- Japanese companies operating in Russia have sufficient financial cushions to weather sanctions on the country. Various sanctions announced, such as tech export bans, and ones that could potentially follow will directly and indirectly affect some Japanese companies. Among these are Japan Tobacco Inc. (JT; A+/Stable/A-1), a leader in Russia's cigarette market, along with general trading and investment companies Mitsui & Co. Ltd. (A/Stable/A-1) and Mitsubishi Corp. (A/Stable/A-1), which own energy and resource assets in Russia, including liquefied natural gas.
- JT has a sufficient financial cushion to underpin our current ratings on the company even if its Russia business worsens somewhat.
- We think Mitsui can absorb potential risk despite relatively high exposure to Russia.
- Mitsubishi is less exposed to Russia than Mitsui. It expects a high net profit of ¥820 billion in fiscal 2021, which should allow it to absorb the present risks.
35. Latin American Corporate And Infrastructure Credit Outlook 2023: Dwindling Fundamentals, Elusive Funding, Feb. 13, 2023
Diego Ocampo, Buenos Aires, +54-11-4891-2126, email@example.com
- While growth trajectories across Latin America's (LatAm's) largest economies are likely to worsen in 2023, S&P Global Ratings expects inflation and policy rates to scale back to more normal levels, which would allow consumer spending and economic activity in general to recover more rapidly in the future.
- Our outlook bias is close to zero, reflecting a general stability across sectors and geographies, and the fact that refinancing risks for 2023 are largely manageable. Also, yields of international bonds issued by LatAm corporate and infrastructure entities have dropped between 100 and 200 basis points (bps) across the main rating categories, indicating a potential return to more normal levels. We view the persistence of high interest rates as a major threat to credit quality.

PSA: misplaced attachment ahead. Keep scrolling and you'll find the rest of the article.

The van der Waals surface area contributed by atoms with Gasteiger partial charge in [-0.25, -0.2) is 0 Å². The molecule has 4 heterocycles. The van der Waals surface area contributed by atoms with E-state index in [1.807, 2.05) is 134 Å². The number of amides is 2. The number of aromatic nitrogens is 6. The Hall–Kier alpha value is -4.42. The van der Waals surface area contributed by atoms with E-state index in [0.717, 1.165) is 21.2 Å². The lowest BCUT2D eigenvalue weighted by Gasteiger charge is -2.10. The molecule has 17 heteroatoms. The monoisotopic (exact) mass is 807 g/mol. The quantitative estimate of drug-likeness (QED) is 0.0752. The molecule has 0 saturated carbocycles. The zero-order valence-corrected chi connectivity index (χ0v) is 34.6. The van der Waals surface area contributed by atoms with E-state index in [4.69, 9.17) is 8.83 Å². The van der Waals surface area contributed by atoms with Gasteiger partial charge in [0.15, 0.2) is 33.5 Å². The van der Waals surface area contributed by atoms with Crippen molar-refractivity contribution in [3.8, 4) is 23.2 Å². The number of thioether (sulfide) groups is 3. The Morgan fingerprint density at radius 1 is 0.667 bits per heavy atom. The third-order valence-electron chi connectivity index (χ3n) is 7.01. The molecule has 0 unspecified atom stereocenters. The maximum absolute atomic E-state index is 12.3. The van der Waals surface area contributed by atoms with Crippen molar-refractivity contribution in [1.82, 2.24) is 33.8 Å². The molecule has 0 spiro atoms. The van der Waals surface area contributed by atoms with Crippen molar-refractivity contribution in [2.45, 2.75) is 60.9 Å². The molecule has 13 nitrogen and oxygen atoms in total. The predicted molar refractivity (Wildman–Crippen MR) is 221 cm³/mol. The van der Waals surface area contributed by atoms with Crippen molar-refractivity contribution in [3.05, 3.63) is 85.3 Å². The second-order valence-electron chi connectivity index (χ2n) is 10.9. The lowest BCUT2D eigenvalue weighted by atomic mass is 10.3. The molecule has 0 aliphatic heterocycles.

- After a record level of issuances in 2022 across several markets of the region, recent defaults may slow down refinancing activity and exacerbate short-term risks for issuers with weaker credit quality. We expect to see a recalibration of borrowing costs and a gradual normalization in Brazil.
- Sectors, which are more sensitive to interest rates such as consumer products; real estate and homebuilders, and retail, as well as those sectors with more leveraged capital structures, such as transportation and telecom and cable companies, will face stronger headwinds in 2023. Commodity-driven businesses--agribusiness, forest products and packaging, metals and mining, and oil and gas--should post a robust performance, although prices will slip from 2021-2022 highs.
36. How South Korean Corporates Are Coping With Rising Macro & Operational Challenges, July 6, 2022
JunHong Park, Hong Kong, firstname.lastname@example.org
- Credit quality of Korean corporates remains resilient year-to-date, despite increasing macroeconomic and operational headwinds. Positive rating actions outnumbered negatives in 1H22, although at a more moderate rate than in 2021.